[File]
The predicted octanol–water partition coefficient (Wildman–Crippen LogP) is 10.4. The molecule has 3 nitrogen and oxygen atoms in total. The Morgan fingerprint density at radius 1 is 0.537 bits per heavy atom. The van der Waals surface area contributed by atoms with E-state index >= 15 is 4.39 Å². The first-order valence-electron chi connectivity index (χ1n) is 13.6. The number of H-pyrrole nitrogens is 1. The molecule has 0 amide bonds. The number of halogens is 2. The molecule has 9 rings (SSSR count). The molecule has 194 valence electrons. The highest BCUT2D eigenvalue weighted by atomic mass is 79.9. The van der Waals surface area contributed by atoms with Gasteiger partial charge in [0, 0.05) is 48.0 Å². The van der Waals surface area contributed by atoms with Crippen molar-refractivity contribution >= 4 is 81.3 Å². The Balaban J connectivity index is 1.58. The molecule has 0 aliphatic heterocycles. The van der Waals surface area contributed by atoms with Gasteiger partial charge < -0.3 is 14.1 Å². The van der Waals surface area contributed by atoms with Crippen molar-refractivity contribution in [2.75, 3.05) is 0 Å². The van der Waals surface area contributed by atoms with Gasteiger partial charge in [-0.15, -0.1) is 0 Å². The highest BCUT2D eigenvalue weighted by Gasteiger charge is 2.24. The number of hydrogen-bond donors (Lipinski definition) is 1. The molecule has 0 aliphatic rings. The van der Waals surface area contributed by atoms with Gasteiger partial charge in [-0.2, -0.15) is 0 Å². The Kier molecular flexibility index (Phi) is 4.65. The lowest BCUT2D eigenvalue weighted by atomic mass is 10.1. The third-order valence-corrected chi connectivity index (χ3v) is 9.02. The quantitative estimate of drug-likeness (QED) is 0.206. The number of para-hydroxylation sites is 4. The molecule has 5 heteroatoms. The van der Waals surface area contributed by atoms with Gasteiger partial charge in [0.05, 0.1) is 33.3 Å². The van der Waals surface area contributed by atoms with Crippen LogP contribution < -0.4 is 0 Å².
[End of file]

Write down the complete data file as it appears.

The predicted octanol–water partition coefficient (Wildman–Crippen LogP) is 10.4. The molecule has 3 nitrogen and oxygen atoms in total. The Morgan fingerprint density at radius 1 is 0.537 bits per heavy atom. The van der Waals surface area contributed by atoms with E-state index >= 15 is 4.39 Å². The first-order valence-electron chi connectivity index (χ1n) is 13.6. The number of H-pyrrole nitrogens is 1. The molecule has 0 amide bonds. The number of halogens is 2. The molecule has 9 rings (SSSR count). The molecule has 194 valence electrons. The highest BCUT2D eigenvalue weighted by atomic mass is 79.9. The van der Waals surface area contributed by atoms with Gasteiger partial charge in [0, 0.05) is 48.0 Å². The van der Waals surface area contributed by atoms with Crippen molar-refractivity contribution >= 4 is 81.3 Å². The Balaban J connectivity index is 1.58. The molecule has 0 aliphatic heterocycles. The van der Waals surface area contributed by atoms with Gasteiger partial charge < -0.3 is 14.1 Å². The van der Waals surface area contributed by atoms with Crippen molar-refractivity contribution in [2.75, 3.05) is 0 Å². The van der Waals surface area contributed by atoms with Gasteiger partial charge in [-0.15, -0.1) is 0 Å². The highest BCUT2D eigenvalue weighted by Gasteiger charge is 2.24. The number of hydrogen-bond donors (Lipinski definition) is 1. The molecule has 0 aliphatic rings. The van der Waals surface area contributed by atoms with Gasteiger partial charge in [-0.2, -0.15) is 0 Å². The Kier molecular flexibility index (Phi) is 4.65. The lowest BCUT2D eigenvalue weighted by atomic mass is 10.1. The third-order valence-corrected chi connectivity index (χ3v) is 9.02. The quantitative estimate of drug-likeness (QED) is 0.206. The number of para-hydroxylation sites is 4. The molecule has 5 heteroatoms. The van der Waals surface area contributed by atoms with Gasteiger partial charge in [0.05, 0.1) is 33.3 Å². The van der Waals surface area contributed by atoms with Crippen LogP contribution < -0.4 is 0 Å².